An anode rod is a solid metal cylinder that gets screwed into a water heater’s drain plug to prevent the steel water heater tank from rusting inside. They are made from aluminum, magnesium, or zinc, all metals that will “sacrifice” themselves through electrolysis and save the exposed steel water heater tank from a similar fate.
If you have a Suburban water heater, the tank is porcelain-lined steel and requires an anode rod to prevent corrosion of the steel tank. If you have an Atwood water heater, your water heater tank is aluminum and does not require one.
Important Note: We have read about Atwood water heater owners who have installed anode rods in their drain plugs to prevent the steel threaded drain insert from corroding. This has been reported to be a source of potential leaks as the steel drain insert can eventually rust.
Check The Anode Rod At Least Once A Year
If you have a Suburban water heater, it’s important to check the anode rod when you’re inspecting your water heater. Failure to replace it will result in premature tank wear, possibly lead to a messy tank leak, and can void the warranty.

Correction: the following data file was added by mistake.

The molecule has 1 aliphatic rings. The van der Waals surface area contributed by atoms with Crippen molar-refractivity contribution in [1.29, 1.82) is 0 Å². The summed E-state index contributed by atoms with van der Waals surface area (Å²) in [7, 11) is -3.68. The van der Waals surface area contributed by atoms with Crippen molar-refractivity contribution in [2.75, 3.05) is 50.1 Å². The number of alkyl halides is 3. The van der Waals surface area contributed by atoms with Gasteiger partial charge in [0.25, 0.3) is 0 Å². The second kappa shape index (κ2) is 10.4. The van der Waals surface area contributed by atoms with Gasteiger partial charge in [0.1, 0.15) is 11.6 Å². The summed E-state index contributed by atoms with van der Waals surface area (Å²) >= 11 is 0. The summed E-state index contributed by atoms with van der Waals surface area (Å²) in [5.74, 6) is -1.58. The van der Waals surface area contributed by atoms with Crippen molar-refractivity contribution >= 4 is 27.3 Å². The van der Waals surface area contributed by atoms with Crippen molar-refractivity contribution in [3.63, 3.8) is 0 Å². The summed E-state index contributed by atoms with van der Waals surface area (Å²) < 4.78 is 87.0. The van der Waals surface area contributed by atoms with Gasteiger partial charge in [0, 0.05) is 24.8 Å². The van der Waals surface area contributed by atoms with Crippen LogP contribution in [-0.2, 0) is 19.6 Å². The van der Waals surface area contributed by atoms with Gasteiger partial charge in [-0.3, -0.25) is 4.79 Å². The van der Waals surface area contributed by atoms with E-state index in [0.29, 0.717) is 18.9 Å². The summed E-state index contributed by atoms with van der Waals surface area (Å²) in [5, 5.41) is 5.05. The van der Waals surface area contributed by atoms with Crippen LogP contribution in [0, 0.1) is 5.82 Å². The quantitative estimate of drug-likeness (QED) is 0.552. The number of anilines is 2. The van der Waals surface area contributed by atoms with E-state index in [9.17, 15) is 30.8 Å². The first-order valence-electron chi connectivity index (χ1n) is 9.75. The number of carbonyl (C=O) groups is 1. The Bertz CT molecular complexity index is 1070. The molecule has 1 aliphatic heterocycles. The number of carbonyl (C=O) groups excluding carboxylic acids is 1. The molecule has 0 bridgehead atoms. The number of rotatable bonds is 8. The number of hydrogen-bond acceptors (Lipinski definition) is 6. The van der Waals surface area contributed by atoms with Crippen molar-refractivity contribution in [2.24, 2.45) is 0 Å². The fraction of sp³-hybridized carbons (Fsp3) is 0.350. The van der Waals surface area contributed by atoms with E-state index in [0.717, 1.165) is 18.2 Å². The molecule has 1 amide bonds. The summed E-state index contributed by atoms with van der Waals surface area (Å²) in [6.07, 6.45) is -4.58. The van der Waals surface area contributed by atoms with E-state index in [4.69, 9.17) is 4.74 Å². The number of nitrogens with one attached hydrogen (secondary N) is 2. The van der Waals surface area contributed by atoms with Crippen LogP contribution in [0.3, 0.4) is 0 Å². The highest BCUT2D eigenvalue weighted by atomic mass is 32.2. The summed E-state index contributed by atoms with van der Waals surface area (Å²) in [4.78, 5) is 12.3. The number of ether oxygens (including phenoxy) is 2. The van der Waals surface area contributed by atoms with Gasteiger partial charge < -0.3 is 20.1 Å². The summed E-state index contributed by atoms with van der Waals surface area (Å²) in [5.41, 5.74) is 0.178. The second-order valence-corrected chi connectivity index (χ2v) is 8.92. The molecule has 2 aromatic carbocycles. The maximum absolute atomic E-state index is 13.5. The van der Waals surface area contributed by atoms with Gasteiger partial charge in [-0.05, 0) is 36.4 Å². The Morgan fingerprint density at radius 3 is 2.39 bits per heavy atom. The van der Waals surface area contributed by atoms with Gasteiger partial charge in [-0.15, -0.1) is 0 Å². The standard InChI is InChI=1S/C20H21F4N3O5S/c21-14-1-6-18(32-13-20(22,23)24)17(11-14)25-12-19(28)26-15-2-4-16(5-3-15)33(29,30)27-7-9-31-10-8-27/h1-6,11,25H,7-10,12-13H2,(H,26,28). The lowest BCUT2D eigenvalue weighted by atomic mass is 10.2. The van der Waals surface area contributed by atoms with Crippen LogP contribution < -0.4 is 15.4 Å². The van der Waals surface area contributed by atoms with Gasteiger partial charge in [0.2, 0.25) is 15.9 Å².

When an anode rod has lost approximately 75% of it’s original mass, it is time to replace the anode rod. Fortunately, anode rods are relatively inexpensive, usually last a couple years, and are easy to replace.
When we checked, our anode rod had about 50% of it’s original mass. To be on the safe side, we replaced it with a new one.
TCM reader, Rex Carroll, sent in a picture of his rod, which was down to the metal core. This rod was no longer protecting the water heater tank.
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